The statistics, showing 48,300 more Australians in full-time employment during March, take pressure off the Reserve Bank of Australia to cut interest rates, which is why the market dipped, Mr Tao explained.
The ASX200 fell 20 points in four minutes after the report was released, but shot up in the final minutes of trade to close the day ahead.
For the week the ASX200 gained 0.14 per cent, its third straight week of gains.
Energy stocks were collectively up 1.09 per cent, with Whitehaven Coal gaining 6.44 per cent to $4.46 after word that its proposed $1 billion Winchester South coal mine southeast of Moranbah would be fast-tracked for consideration by the Queensland government.
Woodside Petroleum, Caltex Australia and Santos all gained as well, led by Calex, up 2.36 per cent to $27.36.
The big banks were all up slightly, with ANZ gaining the most, 0.22 per cent to $26.78.
A decrease in the price of iron ore as Vale was set to re-open its Brucutu mine in Brazil continued to drag on miners, with BHP dipping 0.18 per cent to $38.23, although Rio Tinto rose 1.39 per cent to $97.74.
Galaxy Resources dropped 11.62 per cent to $1.635 – a 23-month low – after the lithium miner reported the US-China trade war had hurt demand for the element in China and that it was holding off selling its Sal de Vida lithium deposit in Argentina.
Kogan.com shares rocketed up 18.63 per cent to $5.35 – a six-month high – after the internet retailer reported 23.4 per cent year-on-year customer growth and announced two lines of business: Kogan Energy Compare and Kogan Cars.
Bubs Australia shares gained 10.13 per cent to 87 cents – a 10-month high – after announcing a deal to sell its infant formula in the 450 Chemist Warehouse locations across the country.
The Aussie is buying 71.85 US cents, down from 71.97 US cents on Wednesday.
What are ETF’s?
Like a traditional managed fund, an Exchanged Traded Fund (ETF) offers the opportunity to invest in a portfolio of securities, such as shares, or bonds.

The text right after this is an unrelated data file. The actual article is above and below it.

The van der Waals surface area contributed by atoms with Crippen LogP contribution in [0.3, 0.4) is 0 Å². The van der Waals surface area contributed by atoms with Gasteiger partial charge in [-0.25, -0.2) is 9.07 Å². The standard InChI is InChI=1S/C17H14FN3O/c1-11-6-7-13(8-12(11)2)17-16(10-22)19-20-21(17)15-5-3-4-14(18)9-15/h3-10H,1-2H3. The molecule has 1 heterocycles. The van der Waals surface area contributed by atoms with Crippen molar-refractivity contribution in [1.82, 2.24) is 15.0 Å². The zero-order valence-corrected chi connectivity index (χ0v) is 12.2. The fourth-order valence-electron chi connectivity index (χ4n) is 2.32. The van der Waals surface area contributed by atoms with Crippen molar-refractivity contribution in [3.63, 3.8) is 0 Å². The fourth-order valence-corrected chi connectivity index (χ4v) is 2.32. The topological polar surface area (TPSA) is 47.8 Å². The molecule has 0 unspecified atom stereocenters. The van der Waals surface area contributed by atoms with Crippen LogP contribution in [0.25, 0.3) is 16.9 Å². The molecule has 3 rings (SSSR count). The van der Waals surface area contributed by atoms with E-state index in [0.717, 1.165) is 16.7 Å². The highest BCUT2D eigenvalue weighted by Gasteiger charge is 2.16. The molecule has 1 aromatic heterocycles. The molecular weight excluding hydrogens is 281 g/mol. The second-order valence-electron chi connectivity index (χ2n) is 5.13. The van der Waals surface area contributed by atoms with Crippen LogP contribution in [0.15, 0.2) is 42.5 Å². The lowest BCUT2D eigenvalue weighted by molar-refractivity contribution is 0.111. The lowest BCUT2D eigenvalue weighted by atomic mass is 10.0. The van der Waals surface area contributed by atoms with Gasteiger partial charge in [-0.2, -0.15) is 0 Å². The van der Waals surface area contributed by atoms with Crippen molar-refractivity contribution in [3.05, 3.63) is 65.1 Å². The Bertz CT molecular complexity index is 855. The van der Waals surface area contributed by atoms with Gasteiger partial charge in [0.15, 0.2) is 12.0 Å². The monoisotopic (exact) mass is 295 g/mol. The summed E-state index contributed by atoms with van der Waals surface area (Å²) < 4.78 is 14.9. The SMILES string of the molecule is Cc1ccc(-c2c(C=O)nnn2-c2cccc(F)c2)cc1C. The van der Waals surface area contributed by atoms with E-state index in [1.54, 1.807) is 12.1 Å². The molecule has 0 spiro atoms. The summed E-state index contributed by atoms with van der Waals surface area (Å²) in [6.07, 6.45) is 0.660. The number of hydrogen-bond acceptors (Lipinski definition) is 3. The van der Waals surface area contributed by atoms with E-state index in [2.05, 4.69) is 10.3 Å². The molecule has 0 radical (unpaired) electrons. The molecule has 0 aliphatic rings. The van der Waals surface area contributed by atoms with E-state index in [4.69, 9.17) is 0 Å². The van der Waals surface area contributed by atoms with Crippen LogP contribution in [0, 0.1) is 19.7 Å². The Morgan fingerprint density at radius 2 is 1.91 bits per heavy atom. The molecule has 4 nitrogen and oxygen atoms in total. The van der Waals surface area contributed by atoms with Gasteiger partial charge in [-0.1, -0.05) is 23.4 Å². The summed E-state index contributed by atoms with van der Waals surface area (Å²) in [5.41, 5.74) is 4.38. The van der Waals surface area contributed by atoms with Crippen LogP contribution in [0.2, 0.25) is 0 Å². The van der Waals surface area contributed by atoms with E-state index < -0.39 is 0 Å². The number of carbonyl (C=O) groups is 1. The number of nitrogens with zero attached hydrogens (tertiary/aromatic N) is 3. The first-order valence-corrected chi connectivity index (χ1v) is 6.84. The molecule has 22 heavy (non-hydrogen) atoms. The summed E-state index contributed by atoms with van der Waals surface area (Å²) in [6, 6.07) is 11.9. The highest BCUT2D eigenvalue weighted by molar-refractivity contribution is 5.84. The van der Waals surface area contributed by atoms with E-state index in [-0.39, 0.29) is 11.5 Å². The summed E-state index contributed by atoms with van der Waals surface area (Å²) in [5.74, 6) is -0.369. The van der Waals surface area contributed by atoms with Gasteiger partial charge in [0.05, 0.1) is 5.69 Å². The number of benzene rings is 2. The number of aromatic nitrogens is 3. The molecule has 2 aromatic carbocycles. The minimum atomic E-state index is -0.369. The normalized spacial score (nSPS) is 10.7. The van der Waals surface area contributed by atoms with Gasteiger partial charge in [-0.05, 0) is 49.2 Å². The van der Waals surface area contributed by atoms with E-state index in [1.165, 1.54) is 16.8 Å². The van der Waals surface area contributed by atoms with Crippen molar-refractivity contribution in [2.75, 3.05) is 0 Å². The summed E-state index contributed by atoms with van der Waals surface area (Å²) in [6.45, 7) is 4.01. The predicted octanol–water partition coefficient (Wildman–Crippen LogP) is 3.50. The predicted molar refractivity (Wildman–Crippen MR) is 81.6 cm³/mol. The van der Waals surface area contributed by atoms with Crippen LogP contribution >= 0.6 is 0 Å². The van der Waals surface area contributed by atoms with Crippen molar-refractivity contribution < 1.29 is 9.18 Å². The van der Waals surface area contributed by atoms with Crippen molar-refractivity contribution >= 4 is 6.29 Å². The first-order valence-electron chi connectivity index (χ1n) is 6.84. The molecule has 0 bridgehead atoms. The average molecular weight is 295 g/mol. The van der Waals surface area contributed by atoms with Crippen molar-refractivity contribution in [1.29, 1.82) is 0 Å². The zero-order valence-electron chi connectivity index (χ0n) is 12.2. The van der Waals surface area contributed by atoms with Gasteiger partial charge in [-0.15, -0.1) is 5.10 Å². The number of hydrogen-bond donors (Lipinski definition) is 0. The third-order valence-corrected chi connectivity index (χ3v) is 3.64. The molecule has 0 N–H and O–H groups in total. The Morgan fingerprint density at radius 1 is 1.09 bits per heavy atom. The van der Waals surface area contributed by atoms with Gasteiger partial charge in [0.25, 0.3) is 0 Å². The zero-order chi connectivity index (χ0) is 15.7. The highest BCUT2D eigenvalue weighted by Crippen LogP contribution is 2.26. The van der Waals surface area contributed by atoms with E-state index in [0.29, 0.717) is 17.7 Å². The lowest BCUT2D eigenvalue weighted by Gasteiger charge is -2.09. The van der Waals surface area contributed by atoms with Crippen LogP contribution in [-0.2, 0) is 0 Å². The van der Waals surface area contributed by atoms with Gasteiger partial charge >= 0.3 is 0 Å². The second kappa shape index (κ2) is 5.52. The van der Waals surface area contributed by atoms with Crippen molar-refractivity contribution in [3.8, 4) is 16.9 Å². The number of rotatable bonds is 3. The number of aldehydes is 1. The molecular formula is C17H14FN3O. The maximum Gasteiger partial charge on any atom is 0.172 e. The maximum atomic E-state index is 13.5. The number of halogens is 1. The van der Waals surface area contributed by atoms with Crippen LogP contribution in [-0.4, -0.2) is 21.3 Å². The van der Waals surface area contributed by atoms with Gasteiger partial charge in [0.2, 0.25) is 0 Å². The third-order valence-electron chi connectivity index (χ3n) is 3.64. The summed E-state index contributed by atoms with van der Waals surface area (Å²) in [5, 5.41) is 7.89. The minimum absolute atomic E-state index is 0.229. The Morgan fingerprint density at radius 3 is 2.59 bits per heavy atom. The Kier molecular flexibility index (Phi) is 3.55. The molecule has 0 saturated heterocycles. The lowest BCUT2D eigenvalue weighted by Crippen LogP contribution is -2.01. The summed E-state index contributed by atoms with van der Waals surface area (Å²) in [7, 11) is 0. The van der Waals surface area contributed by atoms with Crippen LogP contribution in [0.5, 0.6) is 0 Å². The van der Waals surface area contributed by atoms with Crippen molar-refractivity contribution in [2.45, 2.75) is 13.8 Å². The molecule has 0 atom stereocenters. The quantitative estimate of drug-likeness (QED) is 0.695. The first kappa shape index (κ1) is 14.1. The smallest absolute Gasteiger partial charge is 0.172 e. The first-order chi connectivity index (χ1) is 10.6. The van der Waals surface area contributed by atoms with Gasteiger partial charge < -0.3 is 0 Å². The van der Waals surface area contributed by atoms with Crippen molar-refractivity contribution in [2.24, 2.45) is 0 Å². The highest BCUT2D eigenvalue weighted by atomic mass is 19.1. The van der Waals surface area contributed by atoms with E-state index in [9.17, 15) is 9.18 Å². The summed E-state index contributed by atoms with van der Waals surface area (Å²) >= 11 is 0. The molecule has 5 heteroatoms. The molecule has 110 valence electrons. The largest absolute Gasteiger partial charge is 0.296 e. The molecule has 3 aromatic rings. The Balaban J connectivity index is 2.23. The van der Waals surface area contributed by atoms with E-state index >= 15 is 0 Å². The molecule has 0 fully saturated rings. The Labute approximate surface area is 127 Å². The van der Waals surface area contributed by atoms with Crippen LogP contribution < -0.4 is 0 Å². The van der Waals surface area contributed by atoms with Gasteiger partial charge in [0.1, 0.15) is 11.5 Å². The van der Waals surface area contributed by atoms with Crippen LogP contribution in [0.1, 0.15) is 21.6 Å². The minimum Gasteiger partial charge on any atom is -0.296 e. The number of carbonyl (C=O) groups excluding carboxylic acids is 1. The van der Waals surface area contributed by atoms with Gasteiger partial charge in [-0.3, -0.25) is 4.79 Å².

As with a Managed Fund, each ETF unit represents an undivided interest in the underlying assets. In Australia, this interest is usually in the form of a unit in a unit trust. ETF’s and Managed Funds also both offer professional management, so you don’t have to keep track of every security your fund owns. However, ETF’s are different in that they can be traded throughout the day on an exchange at a market-determined price.
Most ETF’s use an indexing approach. Index ETF’s are built so that their value can be expected to move in line with the indices they seek to track. For example, a 4% rise or fall in an index should result in approximately a 4% rise or fall for an ETF that tracks that index.
Why we like ETF’s. . .
Investment markets can move significantly in unpredictable ways and experience tells us that selecting managers that consistently outperform the market is a challenge.
By adopting what is known as a “Core-Satellite” approach. This type of portfolio construction uses index funds (ETF’s) as the “Core” of the portfolio, with carefully selected lowly correlated active investments as the “Satellites”
To effectively design and implement a series of core-satellite portfolios the following factors will need to be taken into consideration:
Determine the risk profiles and strategic asset allocation.
Determine the investments for the core.
Determine the size of the core versus satellite in each asset class.
Determine how many active satellites are to be used and which ones to complement the core.
Contact our office for further information.